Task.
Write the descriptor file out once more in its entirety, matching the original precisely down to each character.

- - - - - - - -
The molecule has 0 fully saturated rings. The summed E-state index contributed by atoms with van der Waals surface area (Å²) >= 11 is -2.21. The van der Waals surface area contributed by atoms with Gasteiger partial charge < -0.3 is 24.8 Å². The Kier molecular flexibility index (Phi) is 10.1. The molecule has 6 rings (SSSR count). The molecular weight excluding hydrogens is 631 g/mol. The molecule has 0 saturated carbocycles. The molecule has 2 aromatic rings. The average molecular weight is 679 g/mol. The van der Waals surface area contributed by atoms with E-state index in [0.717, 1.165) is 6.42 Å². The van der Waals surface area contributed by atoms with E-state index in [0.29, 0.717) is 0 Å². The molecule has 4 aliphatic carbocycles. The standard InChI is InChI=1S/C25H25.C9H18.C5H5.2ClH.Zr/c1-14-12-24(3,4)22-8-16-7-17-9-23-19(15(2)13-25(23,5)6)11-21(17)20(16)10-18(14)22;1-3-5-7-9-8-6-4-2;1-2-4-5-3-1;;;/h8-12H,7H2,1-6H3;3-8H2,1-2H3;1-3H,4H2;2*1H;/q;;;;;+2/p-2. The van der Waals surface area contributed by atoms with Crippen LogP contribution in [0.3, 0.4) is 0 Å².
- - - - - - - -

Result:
The molecule has 0 fully saturated rings. The summed E-state index contributed by atoms with van der Waals surface area (Å²) >= 11 is -2.21. The van der Waals surface area contributed by atoms with Gasteiger partial charge < -0.3 is 24.8 Å². The Kier molecular flexibility index (Phi) is 10.1. The molecule has 6 rings (SSSR count). The molecular weight excluding hydrogens is 631 g/mol. The molecule has 0 saturated carbocycles. The molecule has 2 aromatic rings. The average molecular weight is 679 g/mol. The van der Waals surface area contributed by atoms with E-state index in [0.717, 1.165) is 6.42 Å². The van der Waals surface area contributed by atoms with E-state index in [0.29, 0.717) is 0 Å². The molecule has 4 aliphatic carbocycles. The standard InChI is InChI=1S/C25H25.C9H18.C5H5.2ClH.Zr/c1-14-12-24(3,4)22-8-16-7-17-9-23-19(15(2)13-25(23,5)6)11-21(17)20(16)10-18(14)22;1-3-5-7-9-8-6-4-2;1-2-4-5-3-1;;;/h8-12H,7H2,1-6H3;3-8H2,1-2H3;1-3H,4H2;2*1H;/q;;;;;+2/p-2. The van der Waals surface area contributed by atoms with Crippen LogP contribution in [0.3, 0.4) is 0 Å².